I noticed in the very first hatha yoga class that I took, I was able to focus more easily. I also noticed a remarkable release of energy. I was lucky that, at the time, yoga was not as popular as it is now. I didn’t know what to expect, so this created a more open-minded experience for me.
I struggled, at times, to make hatha yoga practice a regular part of my life. With continued practice over a long period of time, I eventually developed an easier relationship with the positions and how they help to create a healthier connection to my body.
As a yoga teacher, I learned that the new students who benefit most from their hatha yoga classes seem to have certain similar qualities: persistence, willingness to respond to suggestions, openness to the idea that the postures/asanas are explorations of the body/mind/breath systems, not rigid structures to be imposed. Such students also seem to get the importance of the relaxation aspect of the positions.
So I recommend these tips when a student first comes to a yoga class:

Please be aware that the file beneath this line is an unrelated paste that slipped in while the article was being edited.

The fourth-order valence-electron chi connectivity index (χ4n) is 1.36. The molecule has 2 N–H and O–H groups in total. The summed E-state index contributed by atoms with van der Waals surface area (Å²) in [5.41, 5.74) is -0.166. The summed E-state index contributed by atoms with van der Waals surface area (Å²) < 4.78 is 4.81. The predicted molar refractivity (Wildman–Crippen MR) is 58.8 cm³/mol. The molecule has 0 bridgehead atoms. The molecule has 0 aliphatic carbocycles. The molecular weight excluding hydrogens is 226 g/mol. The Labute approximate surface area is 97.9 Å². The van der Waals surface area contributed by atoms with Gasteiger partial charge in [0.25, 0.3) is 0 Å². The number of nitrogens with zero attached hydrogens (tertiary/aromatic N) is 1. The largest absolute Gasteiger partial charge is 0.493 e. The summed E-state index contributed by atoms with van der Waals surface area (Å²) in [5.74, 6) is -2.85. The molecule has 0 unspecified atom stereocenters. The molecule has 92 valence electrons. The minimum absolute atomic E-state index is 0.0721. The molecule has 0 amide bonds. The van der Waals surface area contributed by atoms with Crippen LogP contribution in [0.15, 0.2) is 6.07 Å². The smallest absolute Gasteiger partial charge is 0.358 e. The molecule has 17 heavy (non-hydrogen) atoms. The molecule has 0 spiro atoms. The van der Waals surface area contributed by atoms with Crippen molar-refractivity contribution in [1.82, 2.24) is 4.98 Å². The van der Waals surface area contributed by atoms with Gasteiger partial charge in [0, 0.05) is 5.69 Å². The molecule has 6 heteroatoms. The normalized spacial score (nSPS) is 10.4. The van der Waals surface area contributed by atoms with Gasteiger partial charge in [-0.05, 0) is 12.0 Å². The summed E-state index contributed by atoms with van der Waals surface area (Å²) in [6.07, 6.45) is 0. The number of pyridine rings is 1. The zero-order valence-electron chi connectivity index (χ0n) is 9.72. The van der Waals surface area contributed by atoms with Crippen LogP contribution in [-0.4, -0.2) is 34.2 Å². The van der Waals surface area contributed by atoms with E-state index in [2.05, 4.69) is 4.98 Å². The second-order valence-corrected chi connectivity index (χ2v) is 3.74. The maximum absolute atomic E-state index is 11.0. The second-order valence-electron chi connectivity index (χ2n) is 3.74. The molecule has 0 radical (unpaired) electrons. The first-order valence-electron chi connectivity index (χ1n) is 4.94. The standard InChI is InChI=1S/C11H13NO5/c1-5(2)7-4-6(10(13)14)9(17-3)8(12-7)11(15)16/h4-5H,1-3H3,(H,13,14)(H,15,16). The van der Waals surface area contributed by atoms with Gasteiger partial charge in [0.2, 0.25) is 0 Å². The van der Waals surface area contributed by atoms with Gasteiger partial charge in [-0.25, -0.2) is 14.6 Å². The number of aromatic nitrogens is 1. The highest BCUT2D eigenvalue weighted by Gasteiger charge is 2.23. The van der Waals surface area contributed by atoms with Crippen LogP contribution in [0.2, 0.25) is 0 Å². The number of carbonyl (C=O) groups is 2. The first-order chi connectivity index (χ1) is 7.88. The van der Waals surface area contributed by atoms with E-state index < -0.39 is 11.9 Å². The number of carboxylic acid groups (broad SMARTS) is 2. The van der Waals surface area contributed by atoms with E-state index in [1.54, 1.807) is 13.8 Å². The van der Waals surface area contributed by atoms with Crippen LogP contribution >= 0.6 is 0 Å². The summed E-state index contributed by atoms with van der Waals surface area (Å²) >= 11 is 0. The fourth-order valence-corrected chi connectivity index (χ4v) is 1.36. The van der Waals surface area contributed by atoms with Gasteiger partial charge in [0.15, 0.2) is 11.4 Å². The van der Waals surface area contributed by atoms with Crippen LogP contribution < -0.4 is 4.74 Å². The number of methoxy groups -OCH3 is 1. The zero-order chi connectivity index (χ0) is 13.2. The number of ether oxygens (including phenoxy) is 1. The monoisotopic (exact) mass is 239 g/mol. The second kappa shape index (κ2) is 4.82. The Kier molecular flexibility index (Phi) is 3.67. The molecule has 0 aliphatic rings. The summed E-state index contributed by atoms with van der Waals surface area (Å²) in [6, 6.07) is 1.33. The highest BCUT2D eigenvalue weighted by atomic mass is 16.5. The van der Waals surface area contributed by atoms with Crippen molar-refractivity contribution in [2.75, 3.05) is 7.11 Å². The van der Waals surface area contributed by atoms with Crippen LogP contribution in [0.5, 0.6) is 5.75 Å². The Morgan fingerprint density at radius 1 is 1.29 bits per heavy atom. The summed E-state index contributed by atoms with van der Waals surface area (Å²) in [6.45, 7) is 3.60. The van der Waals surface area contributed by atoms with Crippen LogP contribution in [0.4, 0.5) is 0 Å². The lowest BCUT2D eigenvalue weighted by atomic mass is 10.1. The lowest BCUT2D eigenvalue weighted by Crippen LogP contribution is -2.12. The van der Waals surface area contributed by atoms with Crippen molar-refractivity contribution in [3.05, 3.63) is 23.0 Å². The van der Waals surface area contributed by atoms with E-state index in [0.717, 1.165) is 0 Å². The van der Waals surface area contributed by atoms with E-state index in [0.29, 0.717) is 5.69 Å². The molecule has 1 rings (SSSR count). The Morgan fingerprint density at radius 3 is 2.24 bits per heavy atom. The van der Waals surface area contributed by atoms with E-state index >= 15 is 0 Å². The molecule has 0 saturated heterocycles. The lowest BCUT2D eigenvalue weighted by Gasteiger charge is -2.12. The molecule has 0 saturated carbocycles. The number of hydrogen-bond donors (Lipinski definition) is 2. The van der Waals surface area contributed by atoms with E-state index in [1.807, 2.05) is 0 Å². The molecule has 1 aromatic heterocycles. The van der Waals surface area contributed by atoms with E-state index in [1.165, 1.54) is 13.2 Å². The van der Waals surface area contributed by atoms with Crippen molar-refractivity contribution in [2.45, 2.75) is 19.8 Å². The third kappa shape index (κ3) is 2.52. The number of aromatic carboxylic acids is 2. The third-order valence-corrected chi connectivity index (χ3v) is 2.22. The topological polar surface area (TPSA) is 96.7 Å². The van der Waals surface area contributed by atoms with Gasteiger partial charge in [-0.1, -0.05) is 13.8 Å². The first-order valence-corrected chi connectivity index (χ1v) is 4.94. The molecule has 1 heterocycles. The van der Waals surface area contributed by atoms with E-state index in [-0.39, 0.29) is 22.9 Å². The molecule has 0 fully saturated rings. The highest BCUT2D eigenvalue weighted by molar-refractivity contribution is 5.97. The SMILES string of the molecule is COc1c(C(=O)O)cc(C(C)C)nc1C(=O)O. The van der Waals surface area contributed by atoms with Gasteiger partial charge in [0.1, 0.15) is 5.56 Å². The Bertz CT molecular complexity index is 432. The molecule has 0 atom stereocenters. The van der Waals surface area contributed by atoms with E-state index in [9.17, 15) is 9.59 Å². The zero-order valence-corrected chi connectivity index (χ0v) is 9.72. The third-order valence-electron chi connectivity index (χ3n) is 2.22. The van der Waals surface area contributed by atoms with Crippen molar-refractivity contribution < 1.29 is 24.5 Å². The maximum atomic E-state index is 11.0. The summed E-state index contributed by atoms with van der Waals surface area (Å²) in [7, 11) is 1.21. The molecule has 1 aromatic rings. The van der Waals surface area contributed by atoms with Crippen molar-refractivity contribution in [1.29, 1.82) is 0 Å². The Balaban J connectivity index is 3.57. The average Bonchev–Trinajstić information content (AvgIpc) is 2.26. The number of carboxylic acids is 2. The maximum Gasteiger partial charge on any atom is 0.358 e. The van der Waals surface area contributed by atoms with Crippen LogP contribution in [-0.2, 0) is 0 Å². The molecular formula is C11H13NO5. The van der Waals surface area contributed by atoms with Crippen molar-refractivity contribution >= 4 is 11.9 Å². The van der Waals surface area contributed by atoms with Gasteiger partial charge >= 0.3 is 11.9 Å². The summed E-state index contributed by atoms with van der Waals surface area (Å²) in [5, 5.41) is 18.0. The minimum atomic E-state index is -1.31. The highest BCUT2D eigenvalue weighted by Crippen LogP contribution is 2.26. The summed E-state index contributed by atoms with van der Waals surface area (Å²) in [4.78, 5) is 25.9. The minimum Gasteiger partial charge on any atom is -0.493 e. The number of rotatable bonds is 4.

- Do not try to “keep up”
- Stay as relaxed as possible
- Understand that the practice takes time to master
- Do not impose rigid expectations on yourself
- Notice the negative impact of frustration and impatience
- Above all, do not overwork the body or be influenced by what other people are doing
- Do not strive beyond capacity
- Err on the side of caution, and you will make rapid progress
Then, yoga classes will become a lovely foundation for home practice that does not feel like a struggle or a burden. A sense of ambition and competition in yoga is more of an obstacle than an aid.
(By the way, I studied yoga with Sri Satchidananda who founded the Integral Yoga Institute. This is a gentle, breath-focused and meditative yoga. Not all hatha classes have this orientation.)